Further, Ledford admitted that he and Merrill falsely represented that the monies the conspirators paid to investors were “proceeds” from collections and/or flipping debt portfolios, when in fact, the proceeds were paid from funds provided by other investors.  The conspirators provided monthly or quarterly reports to investors regarding the “purported progress of the portfolio and its recovery,” which Ledford and Merrill created.  From 2013 to 2018, the scheme to defraud took in over $396 million; the co-conspirators spent only 14% on purchasing consumer debt portfolios. At the time of their arrests, the co-conspirators were attempting to obtain an additional $260 million from investors.  Ledford assisted Merrill to divert investors’ funds to purchase a home in Naples, Florida, and also helped Merrill falsify records to the bank lender.  Ledford himself diverted fraud proceeds to purchase and renovate a home in Las Vegas, Nevada, to refinance a home in Texas, to gamble at casinos, to purchase luxury automobiles and jewelry, and otherwise to support a lavish lifestyle.

At today’s hearing, the government presented evidence that over the course of the scheme, Ledford used more than $42 million in investors’ funds to gamble at casinos throughout the United States.  Generally, Ledford would deposit a cashier’s check with the casino, which provided Ledford with chips up to the value of the check.  At the end of the gambling trip, if Ledford won, the casino would pay any winnings to Ledford by cash or check, and return the “front money” cashier’s check to Ledford.  If Ledford lost at the casinos, the casino deposited the “front money” cashier’s check to cover his losses, and paid Ledford the difference by cash, check, or chips. Ledford returned over $18 million in casino wires or checks to the Ponzi scheme. Currency Transaction Reports filed by the casinos show that Ledford took $14.9 million in cash out of casinos and paid over $9 million in cash into the casinos. Over the six years of the fraud, according to casino records, Ledford had net losses of more than $16 million.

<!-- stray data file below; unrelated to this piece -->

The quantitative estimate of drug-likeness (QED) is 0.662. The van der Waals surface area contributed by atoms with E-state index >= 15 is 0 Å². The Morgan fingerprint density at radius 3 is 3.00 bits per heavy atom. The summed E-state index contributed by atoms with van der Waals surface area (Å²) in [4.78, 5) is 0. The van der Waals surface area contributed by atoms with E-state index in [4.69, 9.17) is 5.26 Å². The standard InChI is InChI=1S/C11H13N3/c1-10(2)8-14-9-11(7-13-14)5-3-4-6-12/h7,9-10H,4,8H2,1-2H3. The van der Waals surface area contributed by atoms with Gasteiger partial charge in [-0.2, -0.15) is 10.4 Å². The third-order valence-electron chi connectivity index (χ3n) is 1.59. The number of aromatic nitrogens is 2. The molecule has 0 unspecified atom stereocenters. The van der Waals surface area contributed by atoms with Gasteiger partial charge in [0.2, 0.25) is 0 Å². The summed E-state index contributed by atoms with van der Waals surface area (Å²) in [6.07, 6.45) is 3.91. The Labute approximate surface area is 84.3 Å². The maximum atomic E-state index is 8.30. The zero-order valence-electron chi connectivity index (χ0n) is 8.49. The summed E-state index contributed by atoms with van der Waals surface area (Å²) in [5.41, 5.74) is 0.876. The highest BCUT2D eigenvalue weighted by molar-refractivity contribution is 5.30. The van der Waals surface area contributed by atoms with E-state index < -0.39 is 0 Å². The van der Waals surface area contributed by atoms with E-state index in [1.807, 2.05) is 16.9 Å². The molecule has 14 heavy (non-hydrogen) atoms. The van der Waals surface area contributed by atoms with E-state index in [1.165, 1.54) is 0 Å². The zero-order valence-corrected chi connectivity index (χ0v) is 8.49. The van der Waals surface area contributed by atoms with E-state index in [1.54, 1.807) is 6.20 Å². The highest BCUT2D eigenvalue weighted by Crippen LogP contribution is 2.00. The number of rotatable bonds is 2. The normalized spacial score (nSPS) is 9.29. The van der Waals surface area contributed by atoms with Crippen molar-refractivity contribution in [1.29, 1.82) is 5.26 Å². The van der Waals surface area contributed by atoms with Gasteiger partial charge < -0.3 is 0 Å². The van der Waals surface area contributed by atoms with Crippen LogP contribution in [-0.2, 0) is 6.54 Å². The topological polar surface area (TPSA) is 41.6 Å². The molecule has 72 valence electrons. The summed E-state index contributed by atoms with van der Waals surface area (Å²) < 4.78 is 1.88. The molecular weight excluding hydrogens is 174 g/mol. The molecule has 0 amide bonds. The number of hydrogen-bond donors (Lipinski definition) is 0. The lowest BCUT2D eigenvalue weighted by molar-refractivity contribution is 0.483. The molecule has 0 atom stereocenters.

For example, on December 28, 2017, a group of investors paid over $14 million into a Merrill account to invest in credit portfolios.  Of those funds, Ledford spent over $3.5 million on actual credit portfolios purchases, but he also paid Merrill, gave a bonus to Jezierski, and bought a $2.5 million cashier’s check which he gambled against at the Las Vegas Sands, home of The Venetian and The Palazzo casinos.  Ledford lost over $1.5 million of the investors’ monies on that gambling trip.

Cameron R. Jezierski, age 28, of Fort Worth, Texas, previously pleaded guilty to his role in the scheme and is scheduled to be sentenced on November 14, 2019, at 3:00 p.m.  Kevin Merrill’s wife, Amanda Merrill, age 30 of Towson, Maryland, pleaded guilty on October 9, 2019, to conspiracy to remove and conceal assets in violation of court orders, and is scheduled to be sentenced on January 22, 2020, at 3:00 p.m.  Merrill and Ledford have been detained since their arrest on September 18, 2018, and Amanda Merrill and Cameron Jezierski are released under the supervision of U.S. Pretrial Services.

United States Attorney Robert K. Hur commended the FBI in Baltimore, Dallas, Las Vegas and Tampa; the Federal Housing Finance Agency, Office of the Inspector General; and the SEC for their work in this investigation.  Mr. Hur thanked Assistant U.S. Attorneys Joyce K. McDonald and Martin J. Clarke, who are prosecuting the criminal case.

# # #

Topic(s): 
Financial Fraud
Securities, Commodities, & Investment Fraud
Component(s): 
Contact: 
Marcia Murphy (410) 209-4854
Updated October 29, 2019